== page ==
Keeping the Beat

Quick, quick, slow, turn. Cowboy boots shuffle across the wood floor as The Emotions play a cover of Hunter Hayes' "Wanted." The boys twirl the girls around next to girlfriends teaching each other new steps as the smell of a hot Texas summer night is blown away by cool air conditioning.

Schroeder Dance Hall in Goliad is a classic dance hall that was first built in 1890. Today, the hall has white lights hanging on the wooden pillars that create a romantic, country setting. Neon beer lights decorate the walls alongside famous dance hall attendees. Gold fringe hangs over the long wooden tables on each side of the long dance floor, where people can rest their feet from dancing. The beer garden is where teens take a break and socialize with the music humming in the background.

Stephen Dean, of Austin, a dance hall expert, wrote the book "Historic Dance Halls of East Central Texas" and is the new manager of Schroeder Hall. During the summer, he has noticed the same group of teens coming out every Thursday to the hall.

"It is still about a boy, a girl and dancing," said Dean, when asked if he has seen a change throughout the years. "All the girls come in dolled up with their short shorts and tops, but they are still wearing their boots."

"You wear cowboy boots to come to dance; you just do," said Dallas Ohrt. Her friend, Roxanne Morris, 17, of Goliad, added, "a boy could step on your toes if you don't."

Getting ready for the dance hall is more than throwing on a pair of western boots. Most girls meet up before driving out to the hall to swap clothes and help each other fix their hair.

"We get ready, and then go to each others' houses. Then, we finish and fix what we want to fix and help each other if they are not ready, said Randi Green and Rebecka Gonzales as they finished each other's sentences.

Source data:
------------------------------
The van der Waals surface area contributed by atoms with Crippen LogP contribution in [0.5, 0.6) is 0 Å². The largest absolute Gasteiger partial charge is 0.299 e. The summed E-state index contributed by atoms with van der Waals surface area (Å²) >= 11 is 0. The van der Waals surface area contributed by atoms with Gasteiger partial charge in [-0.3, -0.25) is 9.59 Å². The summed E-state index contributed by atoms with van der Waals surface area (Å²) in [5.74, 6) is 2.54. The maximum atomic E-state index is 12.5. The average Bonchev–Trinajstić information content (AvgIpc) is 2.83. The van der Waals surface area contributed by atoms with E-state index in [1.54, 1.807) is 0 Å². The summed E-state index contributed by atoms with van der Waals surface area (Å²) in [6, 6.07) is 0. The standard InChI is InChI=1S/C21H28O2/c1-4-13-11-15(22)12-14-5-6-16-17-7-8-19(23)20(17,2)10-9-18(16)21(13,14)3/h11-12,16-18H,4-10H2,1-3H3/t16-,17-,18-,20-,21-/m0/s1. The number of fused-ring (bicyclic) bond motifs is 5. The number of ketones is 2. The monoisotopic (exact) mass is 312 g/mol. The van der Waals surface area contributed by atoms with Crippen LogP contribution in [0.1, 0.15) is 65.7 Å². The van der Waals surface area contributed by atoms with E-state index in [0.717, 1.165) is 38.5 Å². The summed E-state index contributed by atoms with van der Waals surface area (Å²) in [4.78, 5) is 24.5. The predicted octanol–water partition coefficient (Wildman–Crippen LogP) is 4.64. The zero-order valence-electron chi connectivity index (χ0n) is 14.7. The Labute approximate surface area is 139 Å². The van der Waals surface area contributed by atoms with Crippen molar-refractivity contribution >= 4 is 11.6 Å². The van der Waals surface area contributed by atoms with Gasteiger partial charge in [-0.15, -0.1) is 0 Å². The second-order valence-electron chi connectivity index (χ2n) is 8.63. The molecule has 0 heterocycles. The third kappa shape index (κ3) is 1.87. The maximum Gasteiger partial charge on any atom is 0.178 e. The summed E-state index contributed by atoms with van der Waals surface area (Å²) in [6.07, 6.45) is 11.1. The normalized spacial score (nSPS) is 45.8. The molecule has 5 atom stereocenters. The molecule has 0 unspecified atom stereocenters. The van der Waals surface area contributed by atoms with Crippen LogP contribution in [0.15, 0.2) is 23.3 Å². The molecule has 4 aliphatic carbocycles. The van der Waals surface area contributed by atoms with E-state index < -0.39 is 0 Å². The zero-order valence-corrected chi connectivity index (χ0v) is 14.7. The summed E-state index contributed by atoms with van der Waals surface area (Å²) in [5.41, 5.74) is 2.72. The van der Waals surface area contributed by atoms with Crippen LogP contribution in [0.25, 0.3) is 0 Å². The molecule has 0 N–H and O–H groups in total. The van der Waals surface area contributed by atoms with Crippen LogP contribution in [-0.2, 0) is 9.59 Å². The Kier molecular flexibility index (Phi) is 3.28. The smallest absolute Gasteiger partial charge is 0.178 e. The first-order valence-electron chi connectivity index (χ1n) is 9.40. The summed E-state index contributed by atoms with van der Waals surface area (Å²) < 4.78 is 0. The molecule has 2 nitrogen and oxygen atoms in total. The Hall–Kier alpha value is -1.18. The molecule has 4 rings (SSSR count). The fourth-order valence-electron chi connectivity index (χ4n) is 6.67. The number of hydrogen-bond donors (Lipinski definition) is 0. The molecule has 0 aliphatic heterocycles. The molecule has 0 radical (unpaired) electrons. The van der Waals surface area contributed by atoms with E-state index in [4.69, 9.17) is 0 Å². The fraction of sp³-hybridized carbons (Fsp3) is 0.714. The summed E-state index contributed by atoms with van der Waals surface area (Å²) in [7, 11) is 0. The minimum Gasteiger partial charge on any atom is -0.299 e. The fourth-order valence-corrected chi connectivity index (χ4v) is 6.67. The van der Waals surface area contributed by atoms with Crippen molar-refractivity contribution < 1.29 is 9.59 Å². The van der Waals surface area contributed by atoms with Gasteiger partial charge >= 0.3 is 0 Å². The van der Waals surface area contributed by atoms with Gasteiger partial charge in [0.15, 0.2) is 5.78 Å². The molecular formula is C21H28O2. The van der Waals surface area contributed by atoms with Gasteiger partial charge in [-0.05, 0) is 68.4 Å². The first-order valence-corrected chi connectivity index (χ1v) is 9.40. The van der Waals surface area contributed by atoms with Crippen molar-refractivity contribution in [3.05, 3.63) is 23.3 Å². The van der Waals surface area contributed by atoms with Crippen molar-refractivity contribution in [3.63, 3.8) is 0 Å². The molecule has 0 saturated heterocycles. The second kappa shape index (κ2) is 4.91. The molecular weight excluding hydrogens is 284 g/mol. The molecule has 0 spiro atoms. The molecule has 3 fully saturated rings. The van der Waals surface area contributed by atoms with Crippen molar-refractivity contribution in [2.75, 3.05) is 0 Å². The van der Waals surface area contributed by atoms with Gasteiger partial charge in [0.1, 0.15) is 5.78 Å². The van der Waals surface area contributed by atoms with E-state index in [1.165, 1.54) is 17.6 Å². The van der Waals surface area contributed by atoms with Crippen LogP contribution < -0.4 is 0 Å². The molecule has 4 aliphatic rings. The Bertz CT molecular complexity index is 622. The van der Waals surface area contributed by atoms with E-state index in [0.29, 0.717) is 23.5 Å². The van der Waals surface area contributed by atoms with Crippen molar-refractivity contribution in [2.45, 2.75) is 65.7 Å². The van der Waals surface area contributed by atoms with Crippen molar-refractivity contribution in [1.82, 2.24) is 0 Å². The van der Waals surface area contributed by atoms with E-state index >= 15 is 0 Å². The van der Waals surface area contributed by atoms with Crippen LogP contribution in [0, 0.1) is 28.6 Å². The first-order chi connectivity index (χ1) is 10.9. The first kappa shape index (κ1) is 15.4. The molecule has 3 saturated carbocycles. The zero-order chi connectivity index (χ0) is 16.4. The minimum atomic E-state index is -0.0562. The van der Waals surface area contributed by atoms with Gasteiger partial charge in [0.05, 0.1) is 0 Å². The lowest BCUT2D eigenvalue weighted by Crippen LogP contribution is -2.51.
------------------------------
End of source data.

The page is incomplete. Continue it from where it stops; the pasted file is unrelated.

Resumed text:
Once the final touches have been made, teens pile into their trucks and drive toward the sunset arriving at Schroeder just as the sky goes dark, and the only sound in Goliad County is country music and the rumble of vehicles.

"Who doesn't like to dance?" said Colby Berger, a teenager who is picking up the reins to keep alive the traditions of local dance halls within his generation.

"A lot of people say dance halls are dying, and maybe they are, but if we can try to keep them alive, we will. We will see that at least the halls we play at won't die," said Justin Thompson, 37, of Hallettsville, and front man for The Emotions, a band based out of south central Texas.

By playing music old and new and from a variety of genres, The Emotions do their part to bridge the generational gap and make the dance hall fun for all ages.

"The Emotions play the best variety of music; you're not just stuck listening to country all night," said Danielle Taylor, 17.

"We get crazy; we don't just country dance," said Berger, 18, of Victoria.

"If someone asks, 'What are you doing Thursday night?' The answer is always, 'Duh, going to Schroeder,'" Berger said.

It is a no-brainer for Texas teens in the Crossroads: If you want to have a good time during the summer, you go dancing.

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